The concept and depictions of makara left a lasting impressions in many south and southeastern countries  through the spread of Hinduism and in particular Buddhism and is widely seen in many Hindu-Buddhist monuments.  Makara is also a part of  ceremonial paraphernalia in these countries and even today it stays this way.  

In modern China- Makara from Northern Qi Dynasty (CE 550-577), China Cham god Nāga emerging from mouth of Makara at the National Museum of Vietnamese History. A fragment of a tower designed with Naga, the Cham god snake.

In the 18-century Buddhist Tibet, the bronze Makarasa is a unique depiction  with  pointed jaws of a crocodile, fish scales, the tail of a peacock, an elephant trunk, boar tusks, and the eyes of a monkey. However, not all Makara depictions resemble crocodiles

In Sri Lanka, the Makara resembles a dragon more than a crocodile. In Thailand makara, part elephant and part crocodile is the protector of places of worship and a symbol of fertility.  

As for the Indian mythological animal makara,  researchers have traced their origin   to one of the real animals crocodile and dolphin, 


Depiction of makaras in other countries: 

Makara, Vietnam,

Mythological  dragon -Makara, Vietnam

Thailand, Makara.

Above image: In Thailand  Makara  is said to be guardian of water bodies made  part crocodile and part elephant;  it symbolises rainfall and the source of all existence and fertility. It also gives protection against evil spirits............

Thailand-makara with naga.

Above image: Makara with Nagas, Wat Suthat, Bangkok, Thailand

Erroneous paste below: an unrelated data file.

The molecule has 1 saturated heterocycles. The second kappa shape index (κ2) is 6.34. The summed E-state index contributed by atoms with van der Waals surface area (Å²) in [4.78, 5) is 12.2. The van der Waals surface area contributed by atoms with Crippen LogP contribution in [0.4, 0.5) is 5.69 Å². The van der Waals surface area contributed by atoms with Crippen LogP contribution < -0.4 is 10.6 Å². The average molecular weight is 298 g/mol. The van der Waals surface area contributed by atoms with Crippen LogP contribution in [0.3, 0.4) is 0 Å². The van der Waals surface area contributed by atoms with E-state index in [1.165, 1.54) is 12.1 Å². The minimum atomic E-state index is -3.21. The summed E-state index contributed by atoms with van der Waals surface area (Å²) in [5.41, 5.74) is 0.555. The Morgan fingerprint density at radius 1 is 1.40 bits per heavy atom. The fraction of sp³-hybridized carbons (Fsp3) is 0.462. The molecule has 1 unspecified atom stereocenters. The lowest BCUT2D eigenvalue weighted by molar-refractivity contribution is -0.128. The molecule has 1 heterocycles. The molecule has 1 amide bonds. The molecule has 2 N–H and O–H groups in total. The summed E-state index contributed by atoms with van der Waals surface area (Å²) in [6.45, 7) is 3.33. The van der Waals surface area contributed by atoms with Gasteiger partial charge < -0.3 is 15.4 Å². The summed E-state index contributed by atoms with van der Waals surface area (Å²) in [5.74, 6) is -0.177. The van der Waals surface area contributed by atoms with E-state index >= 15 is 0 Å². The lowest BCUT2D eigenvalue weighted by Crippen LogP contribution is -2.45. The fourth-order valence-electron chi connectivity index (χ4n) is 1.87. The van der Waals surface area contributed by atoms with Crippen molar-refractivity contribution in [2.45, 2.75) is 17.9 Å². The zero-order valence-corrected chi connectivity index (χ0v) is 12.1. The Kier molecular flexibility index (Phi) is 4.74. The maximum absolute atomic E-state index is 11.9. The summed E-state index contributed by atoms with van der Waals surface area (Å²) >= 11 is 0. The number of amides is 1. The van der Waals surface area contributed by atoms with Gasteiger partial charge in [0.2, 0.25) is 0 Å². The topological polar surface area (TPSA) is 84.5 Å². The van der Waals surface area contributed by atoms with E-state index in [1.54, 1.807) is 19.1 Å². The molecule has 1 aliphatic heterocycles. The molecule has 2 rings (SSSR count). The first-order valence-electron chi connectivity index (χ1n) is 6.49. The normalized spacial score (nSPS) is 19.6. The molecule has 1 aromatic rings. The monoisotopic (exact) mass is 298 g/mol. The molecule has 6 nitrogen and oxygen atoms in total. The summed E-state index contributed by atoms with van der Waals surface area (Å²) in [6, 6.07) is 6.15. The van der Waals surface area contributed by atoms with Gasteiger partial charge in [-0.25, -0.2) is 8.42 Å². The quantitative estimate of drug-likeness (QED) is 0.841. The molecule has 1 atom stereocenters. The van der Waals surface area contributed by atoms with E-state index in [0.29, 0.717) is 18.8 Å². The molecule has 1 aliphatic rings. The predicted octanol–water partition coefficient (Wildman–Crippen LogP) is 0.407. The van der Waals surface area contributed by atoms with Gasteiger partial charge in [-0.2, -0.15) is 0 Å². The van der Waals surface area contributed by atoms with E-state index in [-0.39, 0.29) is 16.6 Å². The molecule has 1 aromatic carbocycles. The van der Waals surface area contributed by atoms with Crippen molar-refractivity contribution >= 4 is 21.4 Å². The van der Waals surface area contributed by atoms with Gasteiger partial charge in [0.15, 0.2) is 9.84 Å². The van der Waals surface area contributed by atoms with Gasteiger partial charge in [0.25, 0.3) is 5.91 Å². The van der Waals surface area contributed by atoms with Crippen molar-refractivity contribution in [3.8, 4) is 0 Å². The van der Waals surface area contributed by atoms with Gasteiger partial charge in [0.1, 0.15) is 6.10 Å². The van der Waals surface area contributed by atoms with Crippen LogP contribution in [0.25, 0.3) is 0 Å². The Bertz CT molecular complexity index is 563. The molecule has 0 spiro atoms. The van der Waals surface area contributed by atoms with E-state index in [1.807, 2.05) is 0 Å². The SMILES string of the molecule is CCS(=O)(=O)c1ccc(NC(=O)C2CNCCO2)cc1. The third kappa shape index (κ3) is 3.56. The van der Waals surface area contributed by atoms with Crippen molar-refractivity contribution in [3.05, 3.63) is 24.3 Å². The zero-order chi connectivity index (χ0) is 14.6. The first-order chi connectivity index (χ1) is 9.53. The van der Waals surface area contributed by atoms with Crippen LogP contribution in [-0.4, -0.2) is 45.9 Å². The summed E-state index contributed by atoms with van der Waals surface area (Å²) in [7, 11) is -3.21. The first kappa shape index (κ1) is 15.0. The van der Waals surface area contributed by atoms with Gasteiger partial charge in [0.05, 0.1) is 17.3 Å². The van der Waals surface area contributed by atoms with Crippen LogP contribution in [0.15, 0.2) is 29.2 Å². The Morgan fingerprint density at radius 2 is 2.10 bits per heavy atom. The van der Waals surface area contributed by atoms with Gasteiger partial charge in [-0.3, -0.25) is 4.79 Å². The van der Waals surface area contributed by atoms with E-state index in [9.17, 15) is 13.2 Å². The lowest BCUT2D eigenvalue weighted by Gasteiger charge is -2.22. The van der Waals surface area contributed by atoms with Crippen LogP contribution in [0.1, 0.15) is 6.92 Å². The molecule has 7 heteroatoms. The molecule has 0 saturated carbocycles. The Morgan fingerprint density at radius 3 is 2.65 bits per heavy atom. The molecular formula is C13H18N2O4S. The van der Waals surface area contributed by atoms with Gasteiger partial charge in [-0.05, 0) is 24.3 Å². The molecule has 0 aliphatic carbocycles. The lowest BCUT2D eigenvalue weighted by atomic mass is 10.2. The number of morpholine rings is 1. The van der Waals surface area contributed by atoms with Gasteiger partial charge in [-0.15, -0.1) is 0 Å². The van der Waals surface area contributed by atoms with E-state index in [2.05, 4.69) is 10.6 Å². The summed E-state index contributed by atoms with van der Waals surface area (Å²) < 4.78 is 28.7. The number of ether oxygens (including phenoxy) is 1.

Vietnam naga from the mouth of makara

Above image: Cham god Nāga emerging from mouth of Makara at the National Museum of Vietnamese History.........

Sri lanka, Anuradhapura. A dragon similar to

Above image Sri Lanka: Dragon Balustrade at the entrance to Jaya Sri Maha Bodhi in Anuradhapura, Sri Lanka

Makara sculptures, Indonesia.

Above image: Indonesia - Makara sculptures at the Candi Kalasan Temple, Indonesia

Nepal makara, Kathmandu.

Above image: Nepal: Makara and Kirtimukha at Hindu temple in Kathmandu.

Makara from Northern Qi Dynasty (CE 550-577),

Above image:   In modern China - Makara from Northern Qi Dynasty (CE 550-577).  Cham god Nāga emerging from mouth of Makara at the National Museum of Vietnamese History. A fragment of a tower designed with Naga, the Cham god snake.


Makara in Cambodia.

Above image:   Cambodia:A makara, the decorative sea-monster motif common in Hindu architecture, especially, as here, above doorways. Cambodia, 1st-7th century CE. (Musée Guimet, Paris)......


God varuna and Makara - Sangam period:

Hoysaleswara Temple, Karnataka.

Above image: Hoysaleswara Temple wall carved with sculpture of Makara mythical animal carrying lord Varuna -god of rain...........

God varuna, his vahana Makara.

The Tolkāppiyam, an important  Tamil grammar work from 3rd century BCE, divides the people  and land of of ancient Tamizhagam into five Sangam landscape divisions: kurinji, mullai, paalai, marutham and neithal.  Each landscape is designated with different gods. Neithal is described as a seashore landscape occupied by fishermen and sea traders, with the god of sea and rain, Varunan or Kadalōn.  "Varuna" means water which denotes the ocean in the Tamil language

 In the later Hindu texts like the Puranas, Varuna is also a Dikpala or guardian of the western direction. He is a youthful man and travels on his vahana - Makara (crocodile) and holding a Pasha (noose, rope loop) and a pitcher in his hands.  Makara-shaped earrings called Makarakundalas are sometimes worn by Hindu deities, for example Shiva, Vishnu, Surya, and Chandi. Makara is also the insignia of the love god Kamadeva who does not have a temple.